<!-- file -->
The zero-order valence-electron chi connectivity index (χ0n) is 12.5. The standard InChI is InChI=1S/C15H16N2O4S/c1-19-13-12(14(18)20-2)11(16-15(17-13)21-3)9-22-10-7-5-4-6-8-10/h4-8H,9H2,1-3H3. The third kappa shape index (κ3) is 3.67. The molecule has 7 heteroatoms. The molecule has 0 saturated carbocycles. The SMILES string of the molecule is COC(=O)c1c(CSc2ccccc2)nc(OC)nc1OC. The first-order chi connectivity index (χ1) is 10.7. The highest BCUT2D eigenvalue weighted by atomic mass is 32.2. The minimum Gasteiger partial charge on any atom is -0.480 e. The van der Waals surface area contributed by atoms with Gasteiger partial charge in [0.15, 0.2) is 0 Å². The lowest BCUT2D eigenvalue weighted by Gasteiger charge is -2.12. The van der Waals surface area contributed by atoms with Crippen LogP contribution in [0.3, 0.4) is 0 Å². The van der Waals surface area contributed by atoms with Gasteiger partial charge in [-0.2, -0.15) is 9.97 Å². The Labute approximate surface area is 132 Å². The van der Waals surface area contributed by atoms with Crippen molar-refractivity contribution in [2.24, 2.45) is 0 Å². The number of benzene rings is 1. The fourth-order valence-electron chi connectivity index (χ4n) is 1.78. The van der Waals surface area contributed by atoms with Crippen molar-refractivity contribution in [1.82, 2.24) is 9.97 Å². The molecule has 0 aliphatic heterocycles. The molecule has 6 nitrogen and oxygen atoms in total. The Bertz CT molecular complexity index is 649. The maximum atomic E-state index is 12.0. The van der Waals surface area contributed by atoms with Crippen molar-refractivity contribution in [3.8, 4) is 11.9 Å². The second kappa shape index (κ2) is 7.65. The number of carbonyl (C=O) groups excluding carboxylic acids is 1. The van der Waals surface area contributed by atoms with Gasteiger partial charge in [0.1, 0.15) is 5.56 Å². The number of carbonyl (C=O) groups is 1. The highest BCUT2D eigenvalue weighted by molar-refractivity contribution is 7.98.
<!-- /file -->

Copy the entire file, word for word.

The zero-order valence-electron chi connectivity index (χ0n) is 12.5. The standard InChI is InChI=1S/C15H16N2O4S/c1-19-13-12(14(18)20-2)11(16-15(17-13)21-3)9-22-10-7-5-4-6-8-10/h4-8H,9H2,1-3H3. The third kappa shape index (κ3) is 3.67. The molecule has 7 heteroatoms. The molecule has 0 saturated carbocycles. The SMILES string of the molecule is COC(=O)c1c(CSc2ccccc2)nc(OC)nc1OC. The first-order chi connectivity index (χ1) is 10.7. The highest BCUT2D eigenvalue weighted by atomic mass is 32.2. The minimum Gasteiger partial charge on any atom is -0.480 e. The van der Waals surface area contributed by atoms with Gasteiger partial charge in [0.15, 0.2) is 0 Å². The lowest BCUT2D eigenvalue weighted by Gasteiger charge is -2.12. The van der Waals surface area contributed by atoms with Crippen LogP contribution in [0.3, 0.4) is 0 Å². The van der Waals surface area contributed by atoms with Gasteiger partial charge in [-0.2, -0.15) is 9.97 Å². The Labute approximate surface area is 132 Å². The van der Waals surface area contributed by atoms with Crippen molar-refractivity contribution in [2.24, 2.45) is 0 Å². The number of benzene rings is 1. The fourth-order valence-electron chi connectivity index (χ4n) is 1.78. The van der Waals surface area contributed by atoms with Crippen molar-refractivity contribution in [1.82, 2.24) is 9.97 Å². The molecule has 0 aliphatic heterocycles. The molecule has 6 nitrogen and oxygen atoms in total. The Bertz CT molecular complexity index is 649. The maximum atomic E-state index is 12.0. The van der Waals surface area contributed by atoms with Crippen molar-refractivity contribution in [3.8, 4) is 11.9 Å². The second kappa shape index (κ2) is 7.65. The number of carbonyl (C=O) groups excluding carboxylic acids is 1. The van der Waals surface area contributed by atoms with Gasteiger partial charge in [0.1, 0.15) is 5.56 Å². The number of carbonyl (C=O) groups is 1. The highest BCUT2D eigenvalue weighted by molar-refractivity contribution is 7.98.